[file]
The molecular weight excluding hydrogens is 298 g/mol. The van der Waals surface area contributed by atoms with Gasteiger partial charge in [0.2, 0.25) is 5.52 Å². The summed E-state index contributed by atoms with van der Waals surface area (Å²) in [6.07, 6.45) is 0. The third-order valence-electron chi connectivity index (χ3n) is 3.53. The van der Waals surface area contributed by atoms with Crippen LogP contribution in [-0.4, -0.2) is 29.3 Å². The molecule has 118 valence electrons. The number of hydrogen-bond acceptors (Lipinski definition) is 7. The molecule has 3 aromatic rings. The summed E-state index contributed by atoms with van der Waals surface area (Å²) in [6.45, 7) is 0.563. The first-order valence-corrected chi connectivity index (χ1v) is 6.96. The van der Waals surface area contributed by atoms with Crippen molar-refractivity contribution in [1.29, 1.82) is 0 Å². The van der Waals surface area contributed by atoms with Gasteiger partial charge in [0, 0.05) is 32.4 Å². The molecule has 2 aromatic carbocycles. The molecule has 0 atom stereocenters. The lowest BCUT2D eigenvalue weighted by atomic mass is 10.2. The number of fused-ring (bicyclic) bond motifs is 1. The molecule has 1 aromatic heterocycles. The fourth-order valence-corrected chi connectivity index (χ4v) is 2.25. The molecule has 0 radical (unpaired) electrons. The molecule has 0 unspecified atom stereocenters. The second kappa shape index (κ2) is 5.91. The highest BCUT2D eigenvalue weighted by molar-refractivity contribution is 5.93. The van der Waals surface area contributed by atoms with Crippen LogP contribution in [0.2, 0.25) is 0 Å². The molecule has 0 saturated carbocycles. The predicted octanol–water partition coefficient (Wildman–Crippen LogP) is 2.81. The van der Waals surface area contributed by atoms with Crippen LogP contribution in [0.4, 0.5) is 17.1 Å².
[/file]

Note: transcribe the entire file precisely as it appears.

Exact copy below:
The molecular weight excluding hydrogens is 298 g/mol. The van der Waals surface area contributed by atoms with Gasteiger partial charge in [0.2, 0.25) is 5.52 Å². The summed E-state index contributed by atoms with van der Waals surface area (Å²) in [6.07, 6.45) is 0. The third-order valence-electron chi connectivity index (χ3n) is 3.53. The van der Waals surface area contributed by atoms with Crippen LogP contribution in [-0.4, -0.2) is 29.3 Å². The molecule has 118 valence electrons. The number of hydrogen-bond acceptors (Lipinski definition) is 7. The molecule has 3 aromatic rings. The summed E-state index contributed by atoms with van der Waals surface area (Å²) in [6.45, 7) is 0.563. The first-order valence-corrected chi connectivity index (χ1v) is 6.96. The van der Waals surface area contributed by atoms with Crippen molar-refractivity contribution in [1.29, 1.82) is 0 Å². The van der Waals surface area contributed by atoms with Gasteiger partial charge in [0, 0.05) is 32.4 Å². The molecule has 2 aromatic carbocycles. The molecule has 0 atom stereocenters. The lowest BCUT2D eigenvalue weighted by atomic mass is 10.2. The number of fused-ring (bicyclic) bond motifs is 1. The molecule has 1 aromatic heterocycles. The fourth-order valence-corrected chi connectivity index (χ4v) is 2.25. The molecule has 0 radical (unpaired) electrons. The molecule has 0 unspecified atom stereocenters. The second kappa shape index (κ2) is 5.91. The highest BCUT2D eigenvalue weighted by molar-refractivity contribution is 5.93. The van der Waals surface area contributed by atoms with Crippen LogP contribution in [0.2, 0.25) is 0 Å². The molecule has 0 saturated carbocycles. The predicted octanol–water partition coefficient (Wildman–Crippen LogP) is 2.81. The van der Waals surface area contributed by atoms with Crippen LogP contribution in [0.4, 0.5) is 17.1 Å².